The Value of Disagreement
While I am not an overly emotional person, there are a couple of stories that get me every time. Now the Talmud is generally viewed as a dry and dense book filled with archaic debates and detailed descriptions of how to perform ancient rituals. And for the most part that’s exactly what it is, but it is because of this aspect that makes its stories all the more meaningful.
In the rabbinic mind, debate (as long as it is for a higher purpose) is not only a positive act, but a godly one. Without civil debate, we cannot come closer to the truth of any question or scenario - and therefore Torah study or the search for truth, is fundamentally rooted in argument and disagreement.
While the Rabbis are careful to note the potential pathologies of debate, they are explicit in their agreement that the overall benefits outweigh the negative. While the line is a very thin one and the dangers of a society centered on disagreement are always lurking - in the rabbinic mind there is simply no suitable alternative.
It is with this short premise in mind that we begin our story.
The two greatest Torah scholars in third century Babylon were a study pair by the name of Rabbi Yochanan and Resh Lakish. Multiple statements throughout the Talmud attest to their partnership, respect, and even deep rooted love for one other. A lengthy passage in the Talmud (Tractate Bava Metzia in case you want to look it up) records a story which acts as a short summary of their friendship and rivalry, while delineating some major themes that are ubiquitous throughout the Talmud. Given that this story was written hundreds of years after the death of the pair, its historicity is both uncertain and unimportant - rather the importance is the everlasting lessons and warnings that are able to be learned from this short narrative.
The Babylonian Talmud notes that Resh Lakish was a bandit before becoming a Torah scholar. And he was a good one at that. He lived in nature amongst the beasts of the field and even spent his youth working and fighting as a gladiator. The combination of his strength, agility, and intellect allowed Resh Lakish to quickly become one of the greatest and most feared criminals of his time.
One day the two men met while bathing in a river when Resh Lakish mistakenly thought that Rabbi Yochanan was a female (apparently he was very good looking). Upon seeing the strength of Resh Lakish, Rabbi Yochanan told him that his “Strength should be used towards Torah study” whereas Resh Lakish retorted with the comedic “Maybe your beauty should be used to get women!”
Upon seeing the energy and intellect of Resh Lakish, Rabbi Yochanan promised his sister’s hand in marriage in exchange for Resh Lakish beginning to study Torah.
Resh Lakish acquiesced and he quickly became a reputable scholar whose arguments and opinions were only able to be matched by Rabbi Yochanan himself. One day these two men were debating the laws of purity. Now according to the Talmudic law of purity, an object is only susceptible to becoming impure if it is a finished object. In other words, only once it is fully manufactured and ready to be used can it ever become impure.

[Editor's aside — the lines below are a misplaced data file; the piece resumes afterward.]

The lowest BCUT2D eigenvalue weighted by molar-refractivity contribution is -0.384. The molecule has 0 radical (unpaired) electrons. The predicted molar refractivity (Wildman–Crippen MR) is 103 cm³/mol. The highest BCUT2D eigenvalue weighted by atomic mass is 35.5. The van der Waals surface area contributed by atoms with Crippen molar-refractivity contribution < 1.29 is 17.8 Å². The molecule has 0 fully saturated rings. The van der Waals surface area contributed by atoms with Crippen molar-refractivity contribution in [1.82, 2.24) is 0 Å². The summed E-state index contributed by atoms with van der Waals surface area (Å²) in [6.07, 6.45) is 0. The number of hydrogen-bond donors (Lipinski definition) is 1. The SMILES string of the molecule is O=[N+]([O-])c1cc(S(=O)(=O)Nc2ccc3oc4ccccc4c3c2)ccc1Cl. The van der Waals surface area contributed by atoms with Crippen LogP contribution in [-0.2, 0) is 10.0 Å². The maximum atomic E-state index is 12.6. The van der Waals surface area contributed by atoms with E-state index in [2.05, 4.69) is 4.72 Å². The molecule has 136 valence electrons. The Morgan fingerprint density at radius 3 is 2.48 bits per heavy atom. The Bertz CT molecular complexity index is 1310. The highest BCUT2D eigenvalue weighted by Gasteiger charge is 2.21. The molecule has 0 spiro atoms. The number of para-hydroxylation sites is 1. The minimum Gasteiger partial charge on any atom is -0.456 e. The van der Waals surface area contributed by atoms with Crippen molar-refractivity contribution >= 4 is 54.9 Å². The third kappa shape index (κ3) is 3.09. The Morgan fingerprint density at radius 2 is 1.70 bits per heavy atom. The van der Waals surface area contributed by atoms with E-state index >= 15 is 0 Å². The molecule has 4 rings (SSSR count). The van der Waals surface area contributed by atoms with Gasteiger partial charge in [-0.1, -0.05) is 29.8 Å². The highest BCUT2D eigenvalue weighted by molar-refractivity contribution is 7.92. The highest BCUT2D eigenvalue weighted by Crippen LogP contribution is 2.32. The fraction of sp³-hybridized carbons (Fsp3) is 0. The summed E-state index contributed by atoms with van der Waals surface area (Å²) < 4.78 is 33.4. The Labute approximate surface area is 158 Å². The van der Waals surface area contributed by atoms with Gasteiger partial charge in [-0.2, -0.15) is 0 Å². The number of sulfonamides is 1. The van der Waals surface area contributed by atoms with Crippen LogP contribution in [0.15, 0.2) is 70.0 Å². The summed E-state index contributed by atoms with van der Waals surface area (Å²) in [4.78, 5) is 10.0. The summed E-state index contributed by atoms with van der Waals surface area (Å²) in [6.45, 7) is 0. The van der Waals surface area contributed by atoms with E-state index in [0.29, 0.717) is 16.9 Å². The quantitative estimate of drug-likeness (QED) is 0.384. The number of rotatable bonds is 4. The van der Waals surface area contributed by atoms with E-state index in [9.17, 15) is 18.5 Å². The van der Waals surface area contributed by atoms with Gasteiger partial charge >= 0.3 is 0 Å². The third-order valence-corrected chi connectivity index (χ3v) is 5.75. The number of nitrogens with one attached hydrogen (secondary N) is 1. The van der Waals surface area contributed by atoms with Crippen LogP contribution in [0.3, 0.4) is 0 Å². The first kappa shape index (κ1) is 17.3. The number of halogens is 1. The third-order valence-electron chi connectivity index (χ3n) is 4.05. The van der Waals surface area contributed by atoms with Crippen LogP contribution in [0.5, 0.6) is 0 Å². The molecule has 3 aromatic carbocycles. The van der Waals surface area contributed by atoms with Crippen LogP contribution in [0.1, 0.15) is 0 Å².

Well, the topic that they were debating happened to be weapons and a disagreement arose as to what state in the manufacturing process a weapon is actually considered complete. When Resh Lakish disagreed with Rabbi Yochanan’s opinion, Rabbi Yochanan got upset and replied with the seemingly benign ad hominem of, “A robber knows his trade.”
The comment obviously struck a chord with Resh Lakish because he responded by saying “How have you even helped me? There (when I was a robber) I was called master, and here I am called a master.” His comment deeply hurt the feelings of Rabbi Yochanan. The argument eventually escalated to the point where Rabbi Yochanan cursed his study partner, and eventually Resh Lakish died from the torment of his lost friendship.
Rabbi Yochanan immediately fell into a state of depression after the premature death of Resh Lakish and wasn’t able to concentrate on his studies. Upon seeing this, many of the other Rabbis understood that they needed to supply Rabbi Yochanan with a new study partner, one who could match his intellect and knowledge - to replace his old friend.
Eventually they found a man named Eliezer who had an encyclopedic knowledge of Jewish texts. Surely this man who be able to fill the void left by Resh Lakish. Rabbi Yochanan agreed to study with him, but things quickly turned sour. Every time Rabbi Yochanan made a claim, Eliezer, using his vast knowledge, was able to provide an array of reasons as to why Rabbi Yochanan was correct. While this initially may have been very pleasant for Rabbi Yochanan, he soon began to resent the situation.
The narrative ends with Rabbi Yochanan crying out, and it is these words that have stuck with me since I first heard them several years ago.
“When I stated a law, Resh Lakish used to raise twenty-four objections, to which I gave twenty-four answers, which consequently led to a fuller comprehension of the law; whilst all you say is, ‘A text has been taught which supports you.’
“Do I not know myself that my opinions are right!?”
“Thus he went on rending his garments and weeping, 'Where are you, O Resh Lakisha, where are you, O Resh Lakisha;' and he cried thus until his mind went insane.“
It was at this moment that Rabbi Yochanan understood that while having your opinions and views attacked is unpleasant, the alternative is much, much worse.
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